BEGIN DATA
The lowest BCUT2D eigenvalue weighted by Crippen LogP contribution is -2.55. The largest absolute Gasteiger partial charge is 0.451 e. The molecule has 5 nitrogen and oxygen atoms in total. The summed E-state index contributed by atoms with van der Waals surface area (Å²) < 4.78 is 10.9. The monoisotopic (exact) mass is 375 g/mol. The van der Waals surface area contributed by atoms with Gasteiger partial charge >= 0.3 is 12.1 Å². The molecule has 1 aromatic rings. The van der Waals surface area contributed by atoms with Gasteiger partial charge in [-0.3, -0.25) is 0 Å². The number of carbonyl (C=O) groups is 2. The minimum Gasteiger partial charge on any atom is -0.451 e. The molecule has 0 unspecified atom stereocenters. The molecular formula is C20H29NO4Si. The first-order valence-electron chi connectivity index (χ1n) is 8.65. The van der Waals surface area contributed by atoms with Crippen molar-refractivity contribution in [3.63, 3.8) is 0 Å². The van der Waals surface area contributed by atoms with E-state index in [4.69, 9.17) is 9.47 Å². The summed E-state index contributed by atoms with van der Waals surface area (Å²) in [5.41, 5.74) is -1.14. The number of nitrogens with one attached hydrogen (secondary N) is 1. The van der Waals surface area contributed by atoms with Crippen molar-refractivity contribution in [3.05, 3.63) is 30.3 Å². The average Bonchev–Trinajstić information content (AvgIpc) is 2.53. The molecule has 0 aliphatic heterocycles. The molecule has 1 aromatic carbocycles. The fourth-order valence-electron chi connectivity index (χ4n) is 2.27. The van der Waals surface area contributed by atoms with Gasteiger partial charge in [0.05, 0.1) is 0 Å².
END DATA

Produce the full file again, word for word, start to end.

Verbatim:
The lowest BCUT2D eigenvalue weighted by Crippen LogP contribution is -2.55. The largest absolute Gasteiger partial charge is 0.451 e. The molecule has 5 nitrogen and oxygen atoms in total. The summed E-state index contributed by atoms with van der Waals surface area (Å²) < 4.78 is 10.9. The monoisotopic (exact) mass is 375 g/mol. The van der Waals surface area contributed by atoms with Gasteiger partial charge >= 0.3 is 12.1 Å². The molecule has 1 aromatic rings. The van der Waals surface area contributed by atoms with Gasteiger partial charge in [-0.3, -0.25) is 0 Å². The number of carbonyl (C=O) groups is 2. The minimum Gasteiger partial charge on any atom is -0.451 e. The molecule has 0 unspecified atom stereocenters. The molecular formula is C20H29NO4Si. The first-order valence-electron chi connectivity index (χ1n) is 8.65. The van der Waals surface area contributed by atoms with Crippen molar-refractivity contribution in [3.63, 3.8) is 0 Å². The van der Waals surface area contributed by atoms with E-state index in [4.69, 9.17) is 9.47 Å². The summed E-state index contributed by atoms with van der Waals surface area (Å²) in [5.41, 5.74) is -1.14. The number of nitrogens with one attached hydrogen (secondary N) is 1. The van der Waals surface area contributed by atoms with Crippen molar-refractivity contribution in [3.05, 3.63) is 30.3 Å². The average Bonchev–Trinajstić information content (AvgIpc) is 2.53. The molecule has 0 aliphatic heterocycles. The molecule has 1 aromatic carbocycles. The fourth-order valence-electron chi connectivity index (χ4n) is 2.27. The van der Waals surface area contributed by atoms with Gasteiger partial charge in [0.05, 0.1) is 0 Å².